Yurimaguas, on river Huallaga, in the western Amazon basin, sketch by Spruce, in <i>Notes of a Botanist</i>, 1908 (Linda Hall Library)

Yurimaguas, on river Huallaga, in the western Amazon basin, sketch by Spruce, in Notes of a Botanist, 1908 (Linda Hall Library)

Richard Spruce

SEPTEMBER 10, 2019

Scientist of the Day - Richard Spruce

Richard Spruce, an English botanist and explorer, was born Sep 10, 1817. From an early age in Yorkshire, Spruce taught himself botany, acquiring a particular fascination for mosses and liverworts – studying what a modern botanist would call bryophytes.  He impressed people such as William Hooker and George Bentham at Kew Gardens , who sent Spruce on a collecting expedition to the Pyrenees, and he did so well that his  sponsors suggested that he travel to the Amazon basin to collect Brazilian plants, an enterprise that Spruce eagerly agreed to.  He arrived in 1849 and met two fellow naturalists who had arrived a year earlier, Alfred Russel Wallace and Henry Walter Bates.  Wallace would explore for just four years, Bates, for eleven, and Spruce for 15 years. During that time, he collected along the entire length of the Amazon River, including the Rio Negro and the Upper Orinoco rivers.  Spruce eventually made it to Ecuador and the Andes.  He took notes and wrote letters assiduously. A competent artist, he often made sketches of towns and villages and of native peoples that he encountered (first and third images).

Spruce’s health had always been poor, and in his first 10 years in South America, he suffered from a variety of tropical diseases, but in 1860, he came down with a painful semi-paralytic affliction that greatly hindered his movement and made it impossible to sit at a microscope, a considerable handicap to a bryologist. No one could diagnose the ailment, and it caused him debilitating pain for the rest of his life.  Yet this disability hardly dampened his enthusiasm, and one would never know from his letters how much he suffered in his daily life.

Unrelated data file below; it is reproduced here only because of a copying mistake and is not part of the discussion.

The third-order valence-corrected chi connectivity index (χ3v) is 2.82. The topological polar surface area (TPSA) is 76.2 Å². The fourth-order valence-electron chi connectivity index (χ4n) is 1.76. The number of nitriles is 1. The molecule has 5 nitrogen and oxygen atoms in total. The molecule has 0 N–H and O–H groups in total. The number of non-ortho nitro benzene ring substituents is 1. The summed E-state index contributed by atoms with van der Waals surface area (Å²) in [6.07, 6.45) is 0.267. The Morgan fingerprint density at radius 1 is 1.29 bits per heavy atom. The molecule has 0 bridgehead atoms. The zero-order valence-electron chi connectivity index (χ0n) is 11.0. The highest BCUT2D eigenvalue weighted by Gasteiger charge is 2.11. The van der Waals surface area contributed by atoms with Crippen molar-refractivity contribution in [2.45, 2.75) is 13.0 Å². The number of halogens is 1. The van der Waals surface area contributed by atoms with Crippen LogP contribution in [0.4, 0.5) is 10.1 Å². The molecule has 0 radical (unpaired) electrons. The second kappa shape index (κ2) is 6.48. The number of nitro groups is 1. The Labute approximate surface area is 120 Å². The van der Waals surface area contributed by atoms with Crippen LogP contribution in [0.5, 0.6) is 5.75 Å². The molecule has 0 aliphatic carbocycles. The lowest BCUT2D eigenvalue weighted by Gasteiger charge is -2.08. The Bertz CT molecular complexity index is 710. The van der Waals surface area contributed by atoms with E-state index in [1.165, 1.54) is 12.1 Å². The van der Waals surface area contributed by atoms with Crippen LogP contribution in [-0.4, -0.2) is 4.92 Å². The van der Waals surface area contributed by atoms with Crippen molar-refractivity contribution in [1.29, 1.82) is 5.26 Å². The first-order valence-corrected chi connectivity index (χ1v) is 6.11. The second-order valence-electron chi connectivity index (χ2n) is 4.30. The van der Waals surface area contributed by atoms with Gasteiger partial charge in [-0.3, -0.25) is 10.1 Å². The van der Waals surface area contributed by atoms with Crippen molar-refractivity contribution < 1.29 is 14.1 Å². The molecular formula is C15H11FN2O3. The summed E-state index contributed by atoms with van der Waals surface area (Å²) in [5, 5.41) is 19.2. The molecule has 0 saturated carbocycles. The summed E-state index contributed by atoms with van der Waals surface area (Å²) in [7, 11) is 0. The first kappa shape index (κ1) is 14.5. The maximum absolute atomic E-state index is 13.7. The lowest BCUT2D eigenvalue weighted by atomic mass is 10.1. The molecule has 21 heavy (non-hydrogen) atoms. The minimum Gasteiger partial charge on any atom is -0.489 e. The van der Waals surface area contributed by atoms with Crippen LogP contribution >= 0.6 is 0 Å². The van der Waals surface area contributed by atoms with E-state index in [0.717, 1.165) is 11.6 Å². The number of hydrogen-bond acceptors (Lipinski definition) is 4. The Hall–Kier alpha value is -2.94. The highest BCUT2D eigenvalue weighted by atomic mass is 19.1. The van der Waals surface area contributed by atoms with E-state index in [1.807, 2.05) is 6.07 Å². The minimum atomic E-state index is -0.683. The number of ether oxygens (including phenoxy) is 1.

In 1859, Spruce received a letter from Clements Markham, on behalf of the East India Company, requesting that he collect seeds and living specimens of red bark cinchona, Cinchona succirubra (now C. pubescens), a tree native to the equatorial Andes, that might be transported to England for planting and then exported to India.  Cinchona red bark was the source of quinine, the only known drug that could relieve malarial fever.  It grew naturally only in the Andes, and export of seeds and saplings was rigorously prohibited by the land barons of Ecuador.  Spruce accepted the task, and with the assistance of a gardener sent by Markham from England (a wise move, since botanists often have few clues about gardening), they managed to collect some 100,000 seeds and grow some 600 sprouts that they smuggled back to Kew in late 1860, in Wardian cases that Markham had thoughtfully supplied.  Soon cinchona trees were growing at Kew and then in India and Ceylon, and southeast Asians now had the same remedies for malaria that previously had been available only to affluent purchasers of the expensive Andean cinchona bark.